Join the CSO newsletter!

Error: Please check your email address.

Tags security

More about Apple

Show Comments

Featured Whitepapers

Editor's Recommendations

Solution Centres

Stories by Antone Gonsalves

Latest Videos

  • 150x50

    CSO Webinar: Will your data protection strategy be enough when disaster strikes?

    Speakers: - Paul O’Connor, Engagement leader - Performance Audit Group, Victorian Auditor-General’s Office (VAGO) - Nigel Phair, Managing Director, Centre for Internet Safety - Joshua Stenhouse, Technical Evangelist, Zerto - Anthony Caruana, CSO MC & Moderator

    Play Video

  • 150x50

    CSO Webinar: The Human Factor - Your people are your biggest security weakness

    ​Speakers: David Lacey, Researcher and former CISO Royal Mail David Turner - Global Risk Management Expert Mark Guntrip - Group Manager, Email Protection, Proofpoint

    Play Video

  • 150x50

    CSO Webinar: Current ransomware defences are failing – but machine learning can drive a more proactive solution

    Speakers • Ty Miller, Director, Threat Intelligence • Mark Gregory, Leader, Network Engineering Research Group, RMIT • Jeff Lanza, Retired FBI Agent (USA) • Andy Solterbeck, VP Asia Pacific, Cylance • David Braue, CSO MC/Moderator What to expect: ​Hear from industry experts on the local and global ransomware threat landscape. Explore a new approach to dealing with ransomware using machine-learning techniques and by thinking about the problem in a fundamentally different way. Apply techniques for gathering insight into ransomware behaviour and find out what elements must go into a truly effective ransomware defence. Get a first-hand look at how ransomware actually works in practice, and how machine-learning techniques can pick up on its activities long before your employees do.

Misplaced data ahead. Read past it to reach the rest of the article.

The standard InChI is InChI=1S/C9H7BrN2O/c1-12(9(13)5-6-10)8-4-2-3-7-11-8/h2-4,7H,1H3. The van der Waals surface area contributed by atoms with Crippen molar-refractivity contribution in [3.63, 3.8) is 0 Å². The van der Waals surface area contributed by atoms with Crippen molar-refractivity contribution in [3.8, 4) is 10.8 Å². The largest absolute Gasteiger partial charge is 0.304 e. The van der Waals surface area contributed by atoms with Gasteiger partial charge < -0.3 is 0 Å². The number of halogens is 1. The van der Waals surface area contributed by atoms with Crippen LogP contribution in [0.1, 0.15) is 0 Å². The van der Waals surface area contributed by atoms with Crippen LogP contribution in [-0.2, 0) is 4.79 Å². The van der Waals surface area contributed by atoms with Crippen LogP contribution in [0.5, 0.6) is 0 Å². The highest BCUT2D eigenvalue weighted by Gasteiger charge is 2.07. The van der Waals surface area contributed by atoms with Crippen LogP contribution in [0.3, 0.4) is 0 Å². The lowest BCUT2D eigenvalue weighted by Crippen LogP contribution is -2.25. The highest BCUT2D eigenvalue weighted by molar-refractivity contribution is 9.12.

Play Video

  • 150x50

    CSO Webinar: Get real about metadata to avoid a false sense of security

    Speakers: • Anthony Caruana – CSO MC and moderator • Ian Farquhar, Worldwide Virtual Security Team Lead, Gigamon • John Lindsay, Former CTO, iiNet • Skeeve Stevens, Futurist, Future Sumo • David Vaile - Vice chair of APF, Co-Convenor of the Cyberspace Law And Policy Community, UNSW Law Faculty This webinar covers: - A 101 on metadata - what it is and how to use it - Insight into a typical attack, what happens and what we would find when looking into the metadata - How to collect metadata, use this to detect attacks and get greater insight into how you can use this to protect your organisation - Learn how much raw data and metadata to retain and how long for - Get a reality check on how you're using your metadata and if this is enough to secure your organisation

    Play Video

  • 150x50

    CSO Webinar: How banking trojans work and how you can stop them

    CSO Webinar: How banking trojans work and how you can stop them Featuring: • John Baird, Director of Global Technology Production, Deutsche Bank • Samantha Macleod, GM Cyber Security, ME Bank • Sherrod DeGrippo, Director of Emerging Threats, Proofpoint (USA)

    Play Video

More videos

Blog Posts

Market Place